AHCPR Classification of Acute Low Back Pain -- 3 Categories
Felt these 3 more helpful than attempting to classify by pathophysiology (only 15% get definitive diagnosis)
Committee recommendations for diagnosis of acute low back pain: First, they advised that all patients need a careful history and physical exam. If the patient does not have red flags, then x-ray and other studies can be delayed for one month, during which time 90% of patients will be better. Red flags are indicators of potentially serious spinal or non-spinal pathology, or groups of patients at higher risk for these more serious causes. The red flags can relate to findings on vascular, abdominal or genitourinary exam.
Indications (Red Flags) for X-ray in Acute Low Back Pain
The red flags identify patients more likely to get infection, malignancy or fracture, i.e. the patients less likely to have simple muscle strain. Age greater than 50, history of malignancy, fever, weight loss, elevated sedimentation rate, trauma and motor deficit all seem logical in this regard. Litigation/compensation is listed because Worker's Compensation cases generally require x-ray.
Committee recommendations regarding CT Scan and MRI: The table below reviews the indications for CT scan or MRI in acute low back pain.
Indications for Imaging Studies Beyond X-Ray
If the patient has signs of the cauda equina syndrome, with perineal numbness, difficulty with urination and/or hyperreflexia, then an urgent MRI, or at minimum a CT scan, is needed. The presence of red flags for infection or fracture will also likely require an MRI or CT scan. If symptoms last longer than a month and surgery is being considered, imaging is needed. When a patient has had prior back surgery, it is reasonable to move more quickly in getting imaging beyond the x-ray. If you order an MRI in a patient with prior back surgery, it's helpful to order it with and without gadolinium, which can help in separating old scar tissue from a new disc herniation.
When considering ordering, and then interpreting, an MRI study in a patient with acute low back pain, it is wise to recall a study discussed in Section I, in which asymptomatic volunteers had MRI studies of their lumbar spine. To enter the study, the volunteers had to have no history of low back pain, and be between the ages of 20 and 65. Volunteers older than 60, for example, had a 90% occurrence of degenerative disc disease. In another example, 40% of volunteers at age 35 had evidence of herniated lumbar disc. There are obviously a lot of patients with abnormalities on lumbar MRI not associated with symptoms, so use caution in connecting their pain with findings on the MRI, which may be unrelated. If a patient has left-sided back pain and you do an MRI and they have a herniation to the right, that finding is irrelevant to their presentation.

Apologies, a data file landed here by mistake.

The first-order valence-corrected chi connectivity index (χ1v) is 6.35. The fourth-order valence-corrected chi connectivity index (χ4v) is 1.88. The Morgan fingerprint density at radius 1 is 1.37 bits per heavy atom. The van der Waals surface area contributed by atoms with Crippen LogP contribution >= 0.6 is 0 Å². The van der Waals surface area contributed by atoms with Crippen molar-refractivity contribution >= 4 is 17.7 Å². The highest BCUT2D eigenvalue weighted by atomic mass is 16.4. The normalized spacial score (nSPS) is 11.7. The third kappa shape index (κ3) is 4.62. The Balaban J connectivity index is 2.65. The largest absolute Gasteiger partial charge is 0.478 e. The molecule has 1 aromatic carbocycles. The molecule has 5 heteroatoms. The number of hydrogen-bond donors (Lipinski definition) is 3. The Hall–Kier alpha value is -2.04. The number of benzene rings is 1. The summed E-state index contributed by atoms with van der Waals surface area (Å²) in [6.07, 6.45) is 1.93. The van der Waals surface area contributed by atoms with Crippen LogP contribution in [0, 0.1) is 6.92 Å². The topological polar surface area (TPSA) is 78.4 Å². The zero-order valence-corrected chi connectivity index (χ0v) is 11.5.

Committee recommendations re blood testing in acute low back pain: CBC and sedimentation rate are clues to tumor or infection.
Committee recommendations re treatment in acute low back pain:
In addition to dating from 1994, other concerns have been expressed regarding these guidelines, including concerns which were raised very shortly after their release. These guidelines can help reduce the use of x-rays in very early back pain without red flags, but there was special concern that these guidelines, often based on imperfect literature support, would be used to determine payments by insurance companies. Materson did not think that the data were sufficiently robust to justify their use in determining which treatments would and would not be covered by insurance.
1994 Critique -- Back Pain Guidelines
Richard Materson, MD, Bulletin on the Rheumatic Diseases, 45:2, 1994
Several principles guide decisions for surgery in patients with back pain:
Surgery in Acute Low Back Pain
One principle is that 80% of patients with sciatica recover eventually without surgery. For this reason, in patients with sciatica and no significant neurologic abnormalities, observation is often the most prudent course. A second principle is that severe progressive neurologic deficits, neurogenic bowel or bladder dysfunction and the cauda equina syndrome make up the most clear-cut indications for back surgery. A third principle is that the patient's clinical signs and symptoms must correlate well with studies such as the MRI and electromyogram to expect a good outcome from disc surgery.
Another clue that surgery may be needed is if the neural canal is narrowed greater than 50% with free fragment, in the setting of neurologic deficit.
In view of the high spontaneous improvement rate, careful patient selection is clearly needed for optimal results of spinal surgery.
Patients presenting with acute lumbar compression can have extremely severe pain. They also require a workup for underlying osteoporosis, in all but the highest-impact fractures. The diagnosis and some details of the management of these cases were discussed under "fractures and low back pain" above.
Management of Acute Compression Fracture